Literary criticism is a method of analyzing literature by explaining the literary work to the readers. Over the course of many centuries, humanity has developed many different means of attaining that explanation. This essay will seek to compare and contrast the values and tenets of New Criticism and Structuralist methodology.
New Criticism was the primary tool for analyzing literature from the 1940’s to the 1960’s and, even though it is no longer used by critics today, has had a great impact on the literary world and is still being taught in lower levels of education. New Criticism or Formalism is both intrinsic and objective; that is, it only deals with the text and no other sources while focusing on the text’s own formal elements. The New Critic or Formalist uses a concept known as “close reading” to scrutinize the text to discover the complex relationship between the elements of the text and its general theme. Such elements include irony, paradox, ambiguity, metaphor, simile, and tension. These all make up the “organic unity” of the text which basically means the elements of the text work to together to make and inseparable whole. New Criticism works heavily in the literary language of the text and thrives on its various connotations and expressions of feeling. Many critics like T.S. Eliot, John Crowe Ransom, Cleanth Brooks, and others wrote extensive essays to defend New Criticism or address its problems. These writers were all particular theorists. Some notable issues they dealt with include depersonalization, six things to exclude from criticism, and the heresy of paraphrase. T.S. Eliot dealt with depersonalization and said that the art of criticizing literature was becoming more of a science thus disrobing the work of its personal flavor. John Crowe Ransom talked about six things to exclude from criticism, some of which are moral studies, biographical studies, and synopsis and paraphrase. These studies are vastly different than what New Criticism seeks to learn by looking “at the text itself”. Cleanth Brooks wrote about the heresy of paraphrase and spoke of how poetry is ruined when one paraphrases it or looks at it structurally. These critics sought to defend New Criticism and condemn those who sought to divorce the examination of form and content.
Structuralism is nearly the opposite as it seeks to examine the structure of a work; that is its commonalities throughout the work and other similar works. This theory seeks to go beyond the abstract ideas or elements of a text (irony, tension, ambiguity, etc) to examine what is underneath it. For example, structuralism works like this: if applied to the English language, it would go beyond a study of English words and go straight to finding patterns in the phonemes and pronunciation patterns of the English language. It seeks commonalities at the heart of the text and its genre. This theory is closely related to structural linguistics and structural anthropology, all three of which were originated by Ferdinand de Saussure. Structuralists deal heavily with language and sounds. In Saussure’s works on structuralist theory there are the concepts of signs, signifiers, and the signified. The signifier is the mental image of the sound. If I say the word “ice cream”, someone is bound to imagine a picture of ice cream. The signified is the concept of the mental image; i.e. in picturing “ice cream” one immediately thinks it’s cold, sweet, has various flavors, melts in the sun, etc. The term “sign” is the actual word “ice cream”. Structural linguistics and structural anthropology seek to use these concepts to understand the commonalities between the underlying roots of language and culture.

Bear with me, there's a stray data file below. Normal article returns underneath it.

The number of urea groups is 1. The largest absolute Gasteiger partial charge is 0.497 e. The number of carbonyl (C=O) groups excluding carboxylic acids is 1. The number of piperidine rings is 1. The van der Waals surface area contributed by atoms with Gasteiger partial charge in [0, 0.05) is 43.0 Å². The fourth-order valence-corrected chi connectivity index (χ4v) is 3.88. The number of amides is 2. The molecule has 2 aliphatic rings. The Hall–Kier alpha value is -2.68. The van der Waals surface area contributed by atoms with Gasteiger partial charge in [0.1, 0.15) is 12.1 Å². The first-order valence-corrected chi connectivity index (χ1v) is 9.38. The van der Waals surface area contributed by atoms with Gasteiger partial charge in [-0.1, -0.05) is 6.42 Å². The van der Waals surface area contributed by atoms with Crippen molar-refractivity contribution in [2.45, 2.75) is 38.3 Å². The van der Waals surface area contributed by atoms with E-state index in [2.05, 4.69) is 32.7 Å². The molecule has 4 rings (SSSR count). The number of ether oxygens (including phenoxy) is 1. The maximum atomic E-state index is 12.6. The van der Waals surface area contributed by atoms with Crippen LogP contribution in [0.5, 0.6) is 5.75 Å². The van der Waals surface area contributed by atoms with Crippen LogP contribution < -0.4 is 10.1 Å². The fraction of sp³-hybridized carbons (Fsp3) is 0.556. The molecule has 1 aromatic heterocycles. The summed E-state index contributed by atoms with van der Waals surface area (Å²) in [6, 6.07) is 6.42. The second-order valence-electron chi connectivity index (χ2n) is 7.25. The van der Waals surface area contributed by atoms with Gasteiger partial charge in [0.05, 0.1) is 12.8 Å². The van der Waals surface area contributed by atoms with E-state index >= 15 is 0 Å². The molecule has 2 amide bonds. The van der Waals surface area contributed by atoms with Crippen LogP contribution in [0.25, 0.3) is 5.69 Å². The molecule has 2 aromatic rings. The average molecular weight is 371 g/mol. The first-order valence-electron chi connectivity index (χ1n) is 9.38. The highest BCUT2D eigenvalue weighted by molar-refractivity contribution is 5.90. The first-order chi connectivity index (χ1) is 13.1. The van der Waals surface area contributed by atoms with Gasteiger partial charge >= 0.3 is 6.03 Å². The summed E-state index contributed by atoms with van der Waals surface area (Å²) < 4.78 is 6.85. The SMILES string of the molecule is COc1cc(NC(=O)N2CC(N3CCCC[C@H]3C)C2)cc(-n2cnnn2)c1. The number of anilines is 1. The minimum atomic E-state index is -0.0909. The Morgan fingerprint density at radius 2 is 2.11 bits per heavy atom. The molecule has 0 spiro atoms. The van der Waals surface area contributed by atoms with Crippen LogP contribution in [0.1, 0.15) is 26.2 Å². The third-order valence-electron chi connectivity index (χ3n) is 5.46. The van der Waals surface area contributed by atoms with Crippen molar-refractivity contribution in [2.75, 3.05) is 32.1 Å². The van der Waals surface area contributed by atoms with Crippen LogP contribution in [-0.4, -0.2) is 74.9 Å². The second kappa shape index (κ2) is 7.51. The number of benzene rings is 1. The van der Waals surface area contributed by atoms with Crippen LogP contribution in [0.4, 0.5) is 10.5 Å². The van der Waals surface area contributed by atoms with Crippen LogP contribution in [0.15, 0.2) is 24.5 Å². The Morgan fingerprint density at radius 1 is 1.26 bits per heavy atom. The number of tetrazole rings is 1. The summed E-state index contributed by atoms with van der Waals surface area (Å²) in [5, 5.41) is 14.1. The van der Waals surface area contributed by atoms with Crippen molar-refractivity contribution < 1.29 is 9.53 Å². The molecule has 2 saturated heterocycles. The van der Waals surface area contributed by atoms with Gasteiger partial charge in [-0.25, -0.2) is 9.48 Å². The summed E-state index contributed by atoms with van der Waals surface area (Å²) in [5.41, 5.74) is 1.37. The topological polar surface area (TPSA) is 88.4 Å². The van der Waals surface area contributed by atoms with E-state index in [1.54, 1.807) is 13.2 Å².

These theories have two main similarities: they both focus on formal elements of the text (structuralism to a different degree than formalism) and both detest considering biographical examinations to analyze the text. They seek to find underlying elements within the text and bring them into the light. While formalism seeks out irony and paradox, which are unique to that text, structuralism examines deeper units in the text but it doesn’t always stay within the confines of a single literary work. New Criticism or formalism totally throws the author out of the picture and sticks close to the text as the only source for analysis. Authors, as T.S. Eliot writes, are dead and are therefore no use to the text. Structuralists don’t care about the author because they seek common points with smaller units like plot, language, etc that are common throughout literature and its genres.
These theories are more dissimilar than similar and for brevity’s sake I will only deal with three main differences. First, Structuralists dig much deeper in the literary work than Formalists do. While Formalists look at irony within a work, Structuralists dig deeper to look at less abstract ideas like plot structures. Secondly, Structuralists have much more free rein in their critical analyses as they search for deep concepts throughout many works of the same genre or story. Formalists are only allowed to work with one single work. Thirdly, formalists seek to find meaning through looking at tensions and ambiguity while Structuralists have no need to find meaning within a text. They simply have to find commonality within literature.
While these theories share some commonalities, they inherently despise one another as evidenced by Brook’s article on the heresy of paraphrase. They accuse Structuralists for blowing a story or poem to bits that they can sit and find common pieces and try to link them together in a very scientific manner. While it may be true that Structuralists tend to make a work of literature or poem look like a physics problem, Structuralists deal with ideas which are quite objective and have much more room to work with as they search for deep veins in the mines of a literary genre. I must say that Structuralism is more to my liking than Formalism.